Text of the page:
CFPB Orders Nonbank Mortgage Lender to Pay $2 Million Penalty for Deceptive Advertising and Kickbacks
On February 10, the CFPB announced a consent order with a Maryland-based nonbank mortgage lender, ordering the lender to pay a $2 million civil money penalty for allegedly failing to disclose its financial relationship with a veteran’s organization to consumers. According to the consent order, the CFPB alleged that the lender, whose primary business is originating VA loans, paid a veteran’s organization a fee to be named the “exclusive lender” of the organization and that failing to disclose this relationship in marketing materials targeted to the organization’s members constituted a deceptive act or practice under the Dodd-Frank Act. The CFPB further alleged that, because the veteran’s organization urged its members to use the lender’s products in direct mailings from the lender, call center referrals, and through the organization’s website, the monthly “licensing fee” and “lead generation fees” paid to the veteran’s organization and a third party broker company as part of marketing and referral arrangements constituted illegal kickbacks in violation of RESPA. In addition to the civil money penalty, the consent order requires the lender to submit a compliance plan to the CFPB and comply with additional record keeping, reporting, and compliance monitoring requirements.
As previously reported in our Special Alert on January 20, the CFPB finalized certain amendments to its TRID rule, which combines the mortgage disclosures consumers receive under the Truth in Lending Act and the Real Estate Settlement Procedures Act. Significant amendments include: (i) allowing three business days for providing a revised Loan Estimate after an interest rate is locked (instead of the current same day requirement and the original proposal’s one business day requirement); and (ii) permitting the inclusion of certain information about construction loans on the Loan Estimate. The final rule, as amended, takes effect August 1. For more information, please visit our TRID Resource Center.
On January 22, the CFPB and Maryland Attorney General announced an enforcement action against two banks, as well as a former loan officer and his wife, for alleged violations of RESPA and state law. The complaint filed in the District of Maryland alleges that loan officers at the banks accepted leads and marketing assistance from a title company in exchange for the referral of settlement service business to the title company. The parties filed Stipulated Final Judgments and Orders, under which one bank will pay approximately $10.8 million to consumers and $24 million in penalties, and the other bank will pay $300,000 to consumers and $600,000 in penalties. The individual loan officer and his wife will pay a combined $30,000 penalty.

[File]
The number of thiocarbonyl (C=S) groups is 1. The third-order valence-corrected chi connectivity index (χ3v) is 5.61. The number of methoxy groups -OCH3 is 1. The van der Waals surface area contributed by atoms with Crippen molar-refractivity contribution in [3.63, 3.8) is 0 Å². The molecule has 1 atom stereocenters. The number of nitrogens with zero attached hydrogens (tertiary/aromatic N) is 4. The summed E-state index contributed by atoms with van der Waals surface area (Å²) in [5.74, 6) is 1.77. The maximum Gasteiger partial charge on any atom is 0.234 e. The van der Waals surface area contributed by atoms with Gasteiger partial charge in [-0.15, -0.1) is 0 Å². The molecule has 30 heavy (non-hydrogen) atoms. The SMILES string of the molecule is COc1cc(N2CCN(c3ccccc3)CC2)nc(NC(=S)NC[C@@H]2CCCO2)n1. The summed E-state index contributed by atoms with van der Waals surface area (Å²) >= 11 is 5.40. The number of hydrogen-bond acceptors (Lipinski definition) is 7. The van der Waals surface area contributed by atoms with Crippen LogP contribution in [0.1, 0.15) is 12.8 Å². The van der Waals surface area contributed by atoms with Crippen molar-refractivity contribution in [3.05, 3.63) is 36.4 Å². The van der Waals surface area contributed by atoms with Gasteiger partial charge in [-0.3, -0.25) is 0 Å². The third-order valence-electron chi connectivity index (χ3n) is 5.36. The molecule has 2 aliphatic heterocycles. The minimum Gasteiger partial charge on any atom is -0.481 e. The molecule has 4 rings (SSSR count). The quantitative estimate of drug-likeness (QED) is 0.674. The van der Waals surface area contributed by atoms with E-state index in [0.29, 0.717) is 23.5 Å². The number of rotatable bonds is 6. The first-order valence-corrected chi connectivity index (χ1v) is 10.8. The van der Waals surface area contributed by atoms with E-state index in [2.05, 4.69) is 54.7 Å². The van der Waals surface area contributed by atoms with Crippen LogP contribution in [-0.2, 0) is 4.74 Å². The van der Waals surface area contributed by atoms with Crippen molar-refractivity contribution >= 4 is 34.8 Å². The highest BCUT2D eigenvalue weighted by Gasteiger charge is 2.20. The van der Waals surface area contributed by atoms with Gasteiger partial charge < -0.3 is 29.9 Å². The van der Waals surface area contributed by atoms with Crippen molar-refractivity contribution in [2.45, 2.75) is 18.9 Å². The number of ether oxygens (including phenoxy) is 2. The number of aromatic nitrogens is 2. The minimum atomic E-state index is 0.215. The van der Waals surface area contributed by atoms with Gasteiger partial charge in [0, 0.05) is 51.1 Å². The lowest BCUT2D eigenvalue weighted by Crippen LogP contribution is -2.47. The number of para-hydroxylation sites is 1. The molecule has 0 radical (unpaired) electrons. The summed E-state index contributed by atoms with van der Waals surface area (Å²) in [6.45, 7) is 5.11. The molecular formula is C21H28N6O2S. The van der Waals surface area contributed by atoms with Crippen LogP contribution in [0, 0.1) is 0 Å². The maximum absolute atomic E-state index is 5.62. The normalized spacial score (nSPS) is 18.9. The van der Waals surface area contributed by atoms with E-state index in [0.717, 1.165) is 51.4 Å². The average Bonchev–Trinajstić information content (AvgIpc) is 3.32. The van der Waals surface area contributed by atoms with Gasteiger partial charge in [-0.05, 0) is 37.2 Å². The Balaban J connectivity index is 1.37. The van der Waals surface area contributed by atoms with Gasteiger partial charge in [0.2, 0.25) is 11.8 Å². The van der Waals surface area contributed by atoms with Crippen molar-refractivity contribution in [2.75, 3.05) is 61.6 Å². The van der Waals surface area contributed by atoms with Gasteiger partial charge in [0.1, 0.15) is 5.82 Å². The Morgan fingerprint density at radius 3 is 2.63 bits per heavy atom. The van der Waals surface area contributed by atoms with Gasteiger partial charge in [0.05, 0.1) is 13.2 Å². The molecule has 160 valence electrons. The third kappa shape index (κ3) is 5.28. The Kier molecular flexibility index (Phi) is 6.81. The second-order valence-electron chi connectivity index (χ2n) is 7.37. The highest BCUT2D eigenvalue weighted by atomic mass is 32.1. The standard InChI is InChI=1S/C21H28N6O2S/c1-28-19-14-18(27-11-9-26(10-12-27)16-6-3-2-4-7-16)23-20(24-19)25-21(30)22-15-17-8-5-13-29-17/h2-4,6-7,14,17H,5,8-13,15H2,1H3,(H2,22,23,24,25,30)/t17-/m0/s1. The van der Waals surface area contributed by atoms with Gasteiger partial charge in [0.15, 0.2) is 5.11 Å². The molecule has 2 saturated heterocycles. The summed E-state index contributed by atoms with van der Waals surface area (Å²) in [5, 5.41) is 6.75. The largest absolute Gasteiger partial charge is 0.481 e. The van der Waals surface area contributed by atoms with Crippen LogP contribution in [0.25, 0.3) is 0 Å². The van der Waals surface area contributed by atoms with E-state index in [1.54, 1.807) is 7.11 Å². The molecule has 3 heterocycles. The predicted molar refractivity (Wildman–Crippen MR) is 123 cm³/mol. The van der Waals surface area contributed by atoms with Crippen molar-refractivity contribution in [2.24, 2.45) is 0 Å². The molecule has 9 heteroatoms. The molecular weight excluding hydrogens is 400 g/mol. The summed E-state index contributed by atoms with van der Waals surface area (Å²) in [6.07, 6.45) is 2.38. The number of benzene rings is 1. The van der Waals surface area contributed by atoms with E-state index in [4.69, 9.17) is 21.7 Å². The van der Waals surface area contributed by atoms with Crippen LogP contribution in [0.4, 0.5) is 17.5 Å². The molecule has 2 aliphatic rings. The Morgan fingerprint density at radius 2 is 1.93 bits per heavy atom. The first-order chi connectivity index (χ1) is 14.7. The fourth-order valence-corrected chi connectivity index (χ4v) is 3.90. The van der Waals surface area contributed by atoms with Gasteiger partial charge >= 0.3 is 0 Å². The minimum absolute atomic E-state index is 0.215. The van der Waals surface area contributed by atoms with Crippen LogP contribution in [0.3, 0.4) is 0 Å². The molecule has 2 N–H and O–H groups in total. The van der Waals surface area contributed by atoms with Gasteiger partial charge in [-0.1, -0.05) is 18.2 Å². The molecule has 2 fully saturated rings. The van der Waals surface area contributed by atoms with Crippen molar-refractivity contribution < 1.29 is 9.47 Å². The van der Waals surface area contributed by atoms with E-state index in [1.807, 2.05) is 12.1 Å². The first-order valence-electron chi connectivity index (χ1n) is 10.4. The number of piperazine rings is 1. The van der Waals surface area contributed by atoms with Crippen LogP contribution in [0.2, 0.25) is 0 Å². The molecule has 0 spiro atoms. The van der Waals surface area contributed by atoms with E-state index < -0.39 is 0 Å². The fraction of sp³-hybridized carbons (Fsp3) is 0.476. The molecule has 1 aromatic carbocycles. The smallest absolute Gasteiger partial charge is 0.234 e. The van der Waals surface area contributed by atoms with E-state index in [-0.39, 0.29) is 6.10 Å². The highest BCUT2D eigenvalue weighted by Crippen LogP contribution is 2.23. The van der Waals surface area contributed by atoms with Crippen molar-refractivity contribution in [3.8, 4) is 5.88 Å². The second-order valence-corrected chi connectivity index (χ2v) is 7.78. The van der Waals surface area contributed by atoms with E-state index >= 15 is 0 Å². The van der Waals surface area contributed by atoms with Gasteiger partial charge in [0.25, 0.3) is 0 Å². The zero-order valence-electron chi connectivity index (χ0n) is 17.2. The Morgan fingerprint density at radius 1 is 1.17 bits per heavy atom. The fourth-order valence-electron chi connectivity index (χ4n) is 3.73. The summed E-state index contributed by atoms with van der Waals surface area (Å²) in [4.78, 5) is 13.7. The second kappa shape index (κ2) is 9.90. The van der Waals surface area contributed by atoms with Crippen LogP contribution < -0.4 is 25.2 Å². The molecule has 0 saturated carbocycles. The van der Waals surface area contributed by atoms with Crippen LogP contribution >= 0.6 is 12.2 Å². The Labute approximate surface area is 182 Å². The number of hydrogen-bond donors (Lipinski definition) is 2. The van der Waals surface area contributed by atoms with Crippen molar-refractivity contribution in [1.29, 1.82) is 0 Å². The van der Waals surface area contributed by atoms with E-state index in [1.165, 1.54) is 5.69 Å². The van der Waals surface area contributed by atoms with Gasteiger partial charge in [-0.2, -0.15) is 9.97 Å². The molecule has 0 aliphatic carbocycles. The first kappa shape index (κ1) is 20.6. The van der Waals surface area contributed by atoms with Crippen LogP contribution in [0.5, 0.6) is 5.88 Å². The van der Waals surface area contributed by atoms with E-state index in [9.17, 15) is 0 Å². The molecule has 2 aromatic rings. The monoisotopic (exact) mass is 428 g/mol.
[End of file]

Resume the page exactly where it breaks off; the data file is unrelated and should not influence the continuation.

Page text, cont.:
On January 20, 2015, the CFPB finalized amendments to the TILA-RESPA Integrated Disclosure (“TRID”) rule that make a number of amendments, clarifications, and corrections, including:
- Relaxing the redisclosure requirements after a rate lock. The final rule permits creditors to provide a revised Loan Estimate within three business days after an interest rate is locked, instead of the current requirement to provide the revised Loan Estimate on the date the rate is locked (and instead of the proposed rule that would have allowed only one business day)
- Creating room on the Loan Estimate for the disclosure that must be provided on the initial Loan Estimate as a condition of issuing a revised estimate for construction loans where the creditor reasonably expects settlement to occur more than 60 days after the initial estimate is provided
- Adding the Loan Estimate and Closing Disclosure to the list of loan documents that must disclose the name and NMLSR ID number of the loan originator organization and individual loan originator under 12 C.F.R. § 1026.36(g)
- Providing additional guidance related to the disclosure of escrow accounts, such as when an escrow account is established but escrow payments are not required with a particular periodic payment or range of payments
- Clarifying that, consistent with the requirement for the Loan Estimate, the addresses for all properties securing the loan must be provided on the Closing Disclosure, although an addendum may be used for this purpose
On November 20, the CFPB announced the issuance of a proposed rule to amend RESPA (Reg. X) and TILA (Reg.Z). The proposed rule changes primarily focus on clarifying, revising or amending (i) Regulation X’s servicing provisions regarding force-placed insurance, early intervention, and loss mitigation requirements; and (ii) periodic statement requirements under Regulation Z’s servicing provisions. In addition, the proposed amendments also revise certain servicing requirements that apply when a consumer is a potential or confirmed successor in interest, is in bankruptcy, or sends a cease communication request under the Fair Debt Collection Practices Act. Further, the proposed rule makes technical corrections to several provisions of Regulations X and Z. The public comment period will be open for 90 days upon publication in the Federal Register.
Recently, the U.S. Court of Appeals for the Third Circuit upheld a lower court’s decision to dismiss a class action lawsuit against a large financial institution for allegedly violating Section 8 of RESPA. Riddle v. Bank of America Corp., No. 13-4543 (3rd Cir. Oct. 15, 2014).The complaint, originally filed in 2012, alleged that, between 2005 and 2007, the defendant profited hundreds of millions of dollars from illegal referrals from private insurance companies. The plaintiffs failed to prove that the defendant engaged in fraudulent concealment that the plaintiffs relied upon. As a result, the Third Circuit dismissed the plaintiffs’ claim, citing the expiration of the one-year statute of limitations. The court noted, “the clock has run on the plaintiffs’ RESPA claims, and despite ample opportunity, they are unable to create a triable fact that they are entitled to equitable tolling.”